Key Point: When used properly, diesel-powered submarines can be just as deadly as nuclear ones.
The Indian submarine INS Sindhudhvaj (S56) allegedly “killed” USS City of Corpus Christi (SSN 705) during an exercise called Malabar that is held annually between India, Japan and the United States. According to the Indians, the submarines were assigned to track each other down in the Bay of Bengal. “The way it happens is that the Sindhudhvaj recorded the Hydrophonic Effect (HE) - simply put, underwater noise - of the nuclear powered submarine and managed to positively identify it before locking on to it. Being an exercise what did not happen was the firing,” an Indian naval officer told India Today. The Indian vessel then “sank” USS City of Corpus Christi using 533mm torpedoes.
If the Indian description of the events is correct, it would be a bright spot in an otherwise dismal record for New Delhi’s undersea force. In recent years, the woefully neglected Indian submarine fleet has suffered numerous calamities. Submarines have run aground, caught fire and even sunk due to a combination of underinvestment, negligence and corruption. Perhaps the worst incident was when INS Sindhurakshak sank when at harbor in Mumbai after a series of explosions in the forward torpedo bay, killing eighteen sailors.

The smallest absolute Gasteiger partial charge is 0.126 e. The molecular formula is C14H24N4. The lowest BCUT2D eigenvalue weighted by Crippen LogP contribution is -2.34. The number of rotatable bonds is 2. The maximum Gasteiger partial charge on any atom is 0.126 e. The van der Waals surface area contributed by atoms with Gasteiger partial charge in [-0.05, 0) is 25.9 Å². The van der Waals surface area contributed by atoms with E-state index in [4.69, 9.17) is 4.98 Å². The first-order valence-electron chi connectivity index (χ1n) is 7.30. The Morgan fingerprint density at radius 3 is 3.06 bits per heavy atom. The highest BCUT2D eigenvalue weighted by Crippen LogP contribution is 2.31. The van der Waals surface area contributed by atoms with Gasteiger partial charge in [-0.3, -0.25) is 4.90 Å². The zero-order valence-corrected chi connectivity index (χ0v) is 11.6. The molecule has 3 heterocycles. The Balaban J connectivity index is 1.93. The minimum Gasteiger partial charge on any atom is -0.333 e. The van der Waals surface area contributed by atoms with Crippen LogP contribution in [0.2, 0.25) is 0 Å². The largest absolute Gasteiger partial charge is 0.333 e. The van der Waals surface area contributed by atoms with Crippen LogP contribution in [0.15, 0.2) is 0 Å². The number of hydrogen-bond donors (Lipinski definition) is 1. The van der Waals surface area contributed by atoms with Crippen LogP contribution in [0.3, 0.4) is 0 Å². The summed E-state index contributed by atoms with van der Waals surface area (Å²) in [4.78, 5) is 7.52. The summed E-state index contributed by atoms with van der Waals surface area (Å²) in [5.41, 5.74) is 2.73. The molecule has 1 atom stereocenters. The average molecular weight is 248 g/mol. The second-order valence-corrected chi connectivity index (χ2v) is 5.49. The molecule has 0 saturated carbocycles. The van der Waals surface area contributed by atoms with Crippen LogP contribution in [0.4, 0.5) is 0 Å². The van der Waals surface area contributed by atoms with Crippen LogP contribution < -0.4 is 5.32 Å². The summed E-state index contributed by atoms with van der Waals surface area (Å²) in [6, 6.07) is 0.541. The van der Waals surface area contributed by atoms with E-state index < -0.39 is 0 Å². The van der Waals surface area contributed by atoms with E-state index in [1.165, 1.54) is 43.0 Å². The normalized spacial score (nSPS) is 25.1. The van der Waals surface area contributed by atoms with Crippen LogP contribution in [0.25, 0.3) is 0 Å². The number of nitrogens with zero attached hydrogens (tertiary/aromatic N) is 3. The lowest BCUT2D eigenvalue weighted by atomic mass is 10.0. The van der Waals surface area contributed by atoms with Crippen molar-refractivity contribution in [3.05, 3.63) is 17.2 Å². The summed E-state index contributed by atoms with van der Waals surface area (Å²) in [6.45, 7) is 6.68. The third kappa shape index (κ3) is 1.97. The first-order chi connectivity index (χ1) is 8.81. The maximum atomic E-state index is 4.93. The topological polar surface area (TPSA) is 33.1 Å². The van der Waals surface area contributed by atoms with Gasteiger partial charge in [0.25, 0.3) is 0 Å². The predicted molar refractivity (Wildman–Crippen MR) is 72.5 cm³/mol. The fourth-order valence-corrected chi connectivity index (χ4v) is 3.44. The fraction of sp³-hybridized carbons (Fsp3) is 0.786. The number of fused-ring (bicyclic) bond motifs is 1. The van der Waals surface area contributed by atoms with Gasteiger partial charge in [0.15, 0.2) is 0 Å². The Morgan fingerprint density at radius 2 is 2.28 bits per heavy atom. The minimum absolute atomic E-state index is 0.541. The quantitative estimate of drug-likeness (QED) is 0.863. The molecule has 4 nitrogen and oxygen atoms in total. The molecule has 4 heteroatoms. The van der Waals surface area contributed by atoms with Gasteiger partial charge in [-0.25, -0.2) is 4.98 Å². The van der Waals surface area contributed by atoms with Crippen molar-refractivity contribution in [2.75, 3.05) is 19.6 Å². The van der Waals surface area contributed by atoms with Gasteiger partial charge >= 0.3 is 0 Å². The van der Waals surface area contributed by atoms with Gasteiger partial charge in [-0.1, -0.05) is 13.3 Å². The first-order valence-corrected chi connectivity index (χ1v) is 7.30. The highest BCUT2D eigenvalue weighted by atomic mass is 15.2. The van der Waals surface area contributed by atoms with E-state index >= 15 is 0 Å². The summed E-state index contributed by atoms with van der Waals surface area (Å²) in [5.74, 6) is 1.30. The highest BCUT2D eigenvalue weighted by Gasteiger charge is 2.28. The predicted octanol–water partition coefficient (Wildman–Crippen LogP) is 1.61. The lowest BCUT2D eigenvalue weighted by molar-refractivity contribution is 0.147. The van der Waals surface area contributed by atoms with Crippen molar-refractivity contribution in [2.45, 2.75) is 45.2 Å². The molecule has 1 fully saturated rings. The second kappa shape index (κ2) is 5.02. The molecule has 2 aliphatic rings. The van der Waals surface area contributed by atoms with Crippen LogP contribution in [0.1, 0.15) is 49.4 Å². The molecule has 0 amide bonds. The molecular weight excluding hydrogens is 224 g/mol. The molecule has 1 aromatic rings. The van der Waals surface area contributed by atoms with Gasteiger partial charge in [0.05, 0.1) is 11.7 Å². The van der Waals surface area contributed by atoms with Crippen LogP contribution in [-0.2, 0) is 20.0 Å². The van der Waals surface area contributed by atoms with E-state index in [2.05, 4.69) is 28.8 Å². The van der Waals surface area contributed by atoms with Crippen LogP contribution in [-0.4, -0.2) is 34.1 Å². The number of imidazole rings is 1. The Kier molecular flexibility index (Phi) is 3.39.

Nonetheless, it’s not a huge surprise that a Russian-built Kilo would be able to defeat a Los Angeles-class attack boat. The Los Angeles-class is a dated design that is slowly being replaced by the newer and exponentially quieter Virginia-class submarine. However, it must be noted that we do not know the rules of engagement or parameters that the sides had agreed to. Furthermore, it must be noted there is the possibility of exaggeration.